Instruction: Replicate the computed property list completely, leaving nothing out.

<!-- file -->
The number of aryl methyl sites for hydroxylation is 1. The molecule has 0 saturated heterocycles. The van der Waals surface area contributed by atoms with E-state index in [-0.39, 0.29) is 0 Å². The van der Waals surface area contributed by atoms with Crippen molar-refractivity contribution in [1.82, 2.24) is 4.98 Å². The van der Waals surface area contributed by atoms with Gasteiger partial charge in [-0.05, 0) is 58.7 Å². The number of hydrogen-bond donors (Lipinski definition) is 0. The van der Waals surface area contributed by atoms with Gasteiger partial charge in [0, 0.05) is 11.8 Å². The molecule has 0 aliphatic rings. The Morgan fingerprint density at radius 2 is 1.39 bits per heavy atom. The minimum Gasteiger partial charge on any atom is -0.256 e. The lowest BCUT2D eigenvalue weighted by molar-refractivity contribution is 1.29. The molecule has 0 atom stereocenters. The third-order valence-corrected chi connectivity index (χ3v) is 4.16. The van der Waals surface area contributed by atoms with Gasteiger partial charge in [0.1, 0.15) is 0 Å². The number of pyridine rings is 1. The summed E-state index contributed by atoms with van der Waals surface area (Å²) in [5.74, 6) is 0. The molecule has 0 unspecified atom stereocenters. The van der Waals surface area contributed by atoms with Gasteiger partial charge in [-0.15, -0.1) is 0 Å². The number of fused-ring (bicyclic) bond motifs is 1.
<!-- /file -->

The number of aryl methyl sites for hydroxylation is 1. The molecule has 0 saturated heterocycles. The van der Waals surface area contributed by atoms with E-state index in [-0.39, 0.29) is 0 Å². The van der Waals surface area contributed by atoms with Crippen molar-refractivity contribution in [1.82, 2.24) is 4.98 Å². The van der Waals surface area contributed by atoms with Gasteiger partial charge in [-0.05, 0) is 58.7 Å². The number of hydrogen-bond donors (Lipinski definition) is 0. The van der Waals surface area contributed by atoms with Gasteiger partial charge in [0, 0.05) is 11.8 Å². The molecule has 0 aliphatic rings. The Morgan fingerprint density at radius 2 is 1.39 bits per heavy atom. The minimum Gasteiger partial charge on any atom is -0.256 e. The lowest BCUT2D eigenvalue weighted by molar-refractivity contribution is 1.29. The molecule has 0 atom stereocenters. The third-order valence-corrected chi connectivity index (χ3v) is 4.16. The van der Waals surface area contributed by atoms with Gasteiger partial charge in [0.1, 0.15) is 0 Å². The number of pyridine rings is 1. The summed E-state index contributed by atoms with van der Waals surface area (Å²) in [5.74, 6) is 0. The molecule has 0 unspecified atom stereocenters. The van der Waals surface area contributed by atoms with Gasteiger partial charge in [-0.15, -0.1) is 0 Å². The number of fused-ring (bicyclic) bond motifs is 1.